Evicted Tenants Ask Why Homeless Facility Remains Empty

Hotel purchased by the City of Dallas for homeless
Hotel purchased by the City of Dallas for homeless | Image by Homelessness Services City of Dallas

Nearly two years ago, the City of Dallas bought an extended-stay hotel to transform into a transitional housing facility for people experiencing homelessness, however, residents evicted from the hotel last year are questioning why the building is still empty.

“I don’t think it’s right what they’ve done,” said former resident Annette Ray, per The Dallas Morning News. “A lot of us were put out, and the hotel is still there vacant and empty.”

Ray, 66, stayed at the TownHouse Suites hotel at 4150 Independence Dr. for about a year before being evicted along with many others less than three months after the Dallas City Council authorized the taxpayer-sponsored $5 million purchase of the facility and nearly $2 million in planned renovations.

She said the City did not provide her with any financial aid or rehousing assistance. Bakessia Craig, who was also evicted from the hotel, claimed tenants only received one month’s notice to vacate.

“I had gotten comfortable. It was like home being there,” said Craig, 53. “So it really hurt me pretty bad when they put us out.”

Craig said the City gave her papers on “affordable housing” options in the metroplex, but the information was outdated. Additionally, she said the City claimed she would be given money to cover moving expenses, only to tell her months later that she would not receive this money.

In October, the City Council authorized spending $36,800 on moving expenses for 39 people who “have been displaced as a direct result” of the City purchasing the facility, as previously reported by The Dallas Express.

City officials said more than 39 people lived in the hotel then. Still, only 39 qualified for the funding because they lived at the hotel for at least 90 days before the City entered negotiations to buy the property.

Each qualified individual will receive between $800 and $1,200 of taxpayer money. Ray is among those slated to receive the funding, but she claims she has not gotten anything from the City.

“It’s never the City’s intent to have a property that then displaces people,” Office of Homeless Solutions director Christine Crossley told the DMN, explaining that the people evicted were not eligible for the Rapid Rehousing Initiative because that program is aimed at “those who are already homeless.”

Part of the former TownHouse Suites has been renovated and opened in June. The “Resident Services Building” was the first phase of the project. However, the City has yet to hire a developer to renovate the facility’s residential units.

The City of Dallas has spent millions on transitional housing facilities for people experiencing homelessness, but many of these locations remain vacant years after being purchased by the City.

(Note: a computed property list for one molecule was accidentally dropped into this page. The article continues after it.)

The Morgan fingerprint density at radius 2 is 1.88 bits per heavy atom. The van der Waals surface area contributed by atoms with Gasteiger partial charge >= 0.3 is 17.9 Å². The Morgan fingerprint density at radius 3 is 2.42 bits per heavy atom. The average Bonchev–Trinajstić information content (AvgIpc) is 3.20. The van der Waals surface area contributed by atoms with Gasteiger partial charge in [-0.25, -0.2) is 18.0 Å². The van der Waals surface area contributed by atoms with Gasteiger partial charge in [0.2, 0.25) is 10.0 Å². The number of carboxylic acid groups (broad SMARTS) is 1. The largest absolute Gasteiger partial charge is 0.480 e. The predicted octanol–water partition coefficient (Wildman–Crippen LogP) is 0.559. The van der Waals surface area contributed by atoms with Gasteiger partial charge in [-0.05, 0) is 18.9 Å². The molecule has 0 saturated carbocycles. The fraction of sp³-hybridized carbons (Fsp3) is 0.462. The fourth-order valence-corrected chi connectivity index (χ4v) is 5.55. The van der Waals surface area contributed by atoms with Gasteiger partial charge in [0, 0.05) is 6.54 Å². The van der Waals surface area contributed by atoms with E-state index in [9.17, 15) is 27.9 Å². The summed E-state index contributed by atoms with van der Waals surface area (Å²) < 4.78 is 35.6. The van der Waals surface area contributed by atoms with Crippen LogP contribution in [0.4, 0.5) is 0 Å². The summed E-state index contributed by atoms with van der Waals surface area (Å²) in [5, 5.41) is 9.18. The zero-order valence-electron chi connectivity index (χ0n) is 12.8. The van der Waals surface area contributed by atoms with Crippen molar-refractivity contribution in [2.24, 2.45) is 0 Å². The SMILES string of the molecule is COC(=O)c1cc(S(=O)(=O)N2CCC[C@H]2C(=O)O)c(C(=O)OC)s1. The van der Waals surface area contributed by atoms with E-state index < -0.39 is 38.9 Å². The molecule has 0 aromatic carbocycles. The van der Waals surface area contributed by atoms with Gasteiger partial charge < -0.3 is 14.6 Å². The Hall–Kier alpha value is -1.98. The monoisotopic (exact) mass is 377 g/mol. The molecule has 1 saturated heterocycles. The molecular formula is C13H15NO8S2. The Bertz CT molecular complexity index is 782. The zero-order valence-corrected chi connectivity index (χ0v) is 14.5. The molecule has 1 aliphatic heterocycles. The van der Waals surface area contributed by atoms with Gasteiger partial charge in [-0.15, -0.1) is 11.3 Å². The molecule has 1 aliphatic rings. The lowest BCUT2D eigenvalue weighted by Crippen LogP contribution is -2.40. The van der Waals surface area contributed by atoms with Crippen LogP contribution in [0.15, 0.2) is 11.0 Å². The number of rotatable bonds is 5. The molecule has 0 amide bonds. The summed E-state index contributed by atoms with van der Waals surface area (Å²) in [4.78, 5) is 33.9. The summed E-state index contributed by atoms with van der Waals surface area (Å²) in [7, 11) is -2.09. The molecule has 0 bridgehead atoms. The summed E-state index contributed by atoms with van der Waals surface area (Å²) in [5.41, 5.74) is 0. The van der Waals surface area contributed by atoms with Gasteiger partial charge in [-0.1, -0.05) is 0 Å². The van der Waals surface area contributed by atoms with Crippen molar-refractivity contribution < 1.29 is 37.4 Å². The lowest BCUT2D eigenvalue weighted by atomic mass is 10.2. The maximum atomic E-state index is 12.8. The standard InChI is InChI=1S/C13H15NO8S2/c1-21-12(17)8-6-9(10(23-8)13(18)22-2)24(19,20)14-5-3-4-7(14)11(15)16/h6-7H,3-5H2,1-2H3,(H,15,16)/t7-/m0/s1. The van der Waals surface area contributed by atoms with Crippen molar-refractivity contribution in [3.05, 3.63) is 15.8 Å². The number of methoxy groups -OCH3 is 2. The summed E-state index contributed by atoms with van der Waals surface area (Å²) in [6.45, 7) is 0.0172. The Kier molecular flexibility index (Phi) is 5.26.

As previously reported by The Dallas Express, the City purchased the former Hotel Miramar at 1950 Fort Worth Ave. in 2020, but the facility is still not in use. The City has directed roughly $9.5 million of taxpayer money toward the project.

Similarly, a former hospital in Oak Cliff was purchased by the City for $6.5 million in January 2022, but the project has stagnated with no end in sight. The lack of development has raised concerns and frustrations among some Dallas City Council members.

Crossley said she does not know when the renovated TownHouse Suites will fully open, but she hopes it will happen “sooner rather than later.”

“I don’t have a specific quarter of the year it will open because we don’t even have a design back from a developer because we haven’t awarded the project yet,” Crossley told the DMN.

While the City of Dallas continues to pour millions of taxpayer dollars into homeless housing initiatives, officials have yet to pursue the model of Haven for Hope in San Antonio, which serves as a “one-stop-shop” for homelessness, providing housing and supportive services on the same campus.

This model has been credited with a 77% reduction in homelessness and has polled favorably among Dallas residents. While the City of Dallas has not yet pursued a model similar to that of Haven for Hope, a new nonprofit aims to do just that.

As previously reported by The Dallas Express, the new organization Haven for the Homeless is launching in Dallas to bring Haven for Hope’s model to the city. However, it remains to be seen whether the City of Dallas will partner with Haven for the Homeless as the City of San Antonio has done with Haven for Hope.

Still, polling indicates Dallasites remain largely frustrated with homelessness, vagrancy, and panhandling in their neighborhoods and across the City.

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